I made this announcement to 53,375 members of the Digital Health group on LinkedIn. If you’re on LinkedIn, please do join the group, which allows you to opt in to receiving these announcements in addition to connecting with thousands of other global stakeholders in digital health. Note that I will continue to update this announcement up until sending out the final version via LinkedIn.
University of California at San Diego researchers have discovered that bacteria can communicate electrically throughout the body. This may lead to new electrical-based biomedical approaches to control bacterial behavior and communities. And in separate, but potentially related research, scientists at the University of Texas at Austin have developed the thinnest epidermal electronics ever made. Their graphene health sensor goes on the skin like a temporary tattoo and takes measurements with the same precision as bulky medical equipment. Applications include measuring skin temperature and hydration plus electrical signals from the heart, muscles, and brain.
There’s yet more evidence that sitting is the new smoking. Researchers from Age UK studied 1,500 pensioners and found that elderly people who spent several hours per day sitting age significantly faster than their more active contemporaries. In examining the length of DNA telomeres of 1,500 people, it was found that those who were sedentary for 10 hours a day and did less than 40 minutes of moderate physical activity had the bodies of people 8 years older.
Stanford’s new Center for Digital Health (yes, there’s another one on the global scene! see my list, here) will hand out 1,000 Apple Watches as part of a new health program. Faculty members and instructors will use the devices as part of an investigation into how Apple’s wearable can be used in healthcare.
As I highlighted last week, Illumina CEO Francis deSouza has stated that more than 500,000 genomes have been sequenced. I pointed out to Matthew Herper (author of the Forbes piece in which this tidbit was found) and Antonio Regalado (MIT Tech Review), that I was surprised that this statistic wasn’t reported more often, much less tracked independently by an independent organization of some type. One reason for my surprise was that Genome-Wide Association Studies (GWAS) are a key part of genomics and the more sequences available to researchers the more can be learned about human health and disease. Granted, the sharing of that data is not universal, but it does happen. For those interested, here are the first and related second Twitter conversations with them and other genomics experts.
On a related note, Stanford law professor Hank Greely—who focuses on ethical, legal, and social issues arising from biosciences—was quoted in an article on the need for an international body to regulate genetic engineering. As Hank pointed out on Twitter, he’s skeptical about well functioning international agreements on GM life.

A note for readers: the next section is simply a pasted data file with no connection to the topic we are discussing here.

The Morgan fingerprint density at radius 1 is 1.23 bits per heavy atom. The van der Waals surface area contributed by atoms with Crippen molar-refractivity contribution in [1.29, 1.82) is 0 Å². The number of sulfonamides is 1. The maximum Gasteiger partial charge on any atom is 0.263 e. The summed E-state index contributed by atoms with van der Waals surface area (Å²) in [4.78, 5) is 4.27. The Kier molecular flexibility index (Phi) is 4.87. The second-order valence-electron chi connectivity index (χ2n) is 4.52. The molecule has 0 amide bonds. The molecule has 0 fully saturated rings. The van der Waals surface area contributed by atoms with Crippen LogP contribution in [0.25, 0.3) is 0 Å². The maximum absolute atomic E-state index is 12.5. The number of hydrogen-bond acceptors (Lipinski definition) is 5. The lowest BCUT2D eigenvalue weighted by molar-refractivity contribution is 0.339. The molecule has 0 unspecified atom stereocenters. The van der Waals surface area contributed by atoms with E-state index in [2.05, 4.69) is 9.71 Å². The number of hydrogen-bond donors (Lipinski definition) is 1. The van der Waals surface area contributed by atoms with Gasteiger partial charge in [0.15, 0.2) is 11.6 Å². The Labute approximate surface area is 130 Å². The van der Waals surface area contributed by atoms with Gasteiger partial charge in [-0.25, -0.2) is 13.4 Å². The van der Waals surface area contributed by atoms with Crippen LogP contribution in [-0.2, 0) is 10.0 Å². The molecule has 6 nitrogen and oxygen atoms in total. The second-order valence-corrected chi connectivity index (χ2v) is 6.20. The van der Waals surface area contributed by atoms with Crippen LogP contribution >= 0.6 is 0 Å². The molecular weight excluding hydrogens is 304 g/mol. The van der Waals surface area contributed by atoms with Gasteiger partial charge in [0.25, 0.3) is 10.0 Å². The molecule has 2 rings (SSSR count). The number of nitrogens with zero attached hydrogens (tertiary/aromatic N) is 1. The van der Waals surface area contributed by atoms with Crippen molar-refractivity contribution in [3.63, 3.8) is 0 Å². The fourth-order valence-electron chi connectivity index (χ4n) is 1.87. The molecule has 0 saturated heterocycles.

In another Twitter conversation (can you tell I’m active on the platform?!), after I shared an article in the International Business Times on privacy concerns related to wearable tech monitoring for employees provided by a company named Humanyze, CEO Ben Waber replied to me and pointed out that the article contained numerous inaccuracies. A few days later he was interviewed by the BBC Radio. Since the radio interview is only available for a limited time, Ben was kind enough to post a transcript of it on LinkedIn: The Humanyze Approach to Privacy
On the same topic, an article by law professor and sociologist Ifeoma Ajunwa in the Harvard Business Review reminds us that even though employers may not have access to wearables-derived data on their employees, workplace wellness programs could still put your health data at risk. She and her coauthors state that there are insufficient protections for employee health data, which leaves workers vulnerable to privacy invasion and employment discrimination. While wellness program vendors are able to amass health information through questionnaires and medical exams, and laws such as the Americans with Disabilities Act and the Genetic Information Nondiscrimination Act prohibit employers from collecting this data, certain rules exempt health data collection by wellness program vendors. Even worse, neither employers nor employees are always informed that this data may be sold by vendors.
HHS announced the winners of their Consumer Health Data Aggregator and Provider User Experience Challenges last week. According to the agency, encouraging and supporting innovation around digital health solutions is a central part of the their mission, and finding new ways to easily and securely integrate health data from different health care providers has the potential to help many individuals in the HIV community.
Follow me on Twitter @Paul_Sonnier for all the news I share each day.
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Keynote Speaker ⋅ Management Consultant ⋅ Social Entrepreneur
Founder, Digital Health group on LinkedIn ⋅ 50,000+ members
Creator, Story of Digital Health
San Diego, CA, USA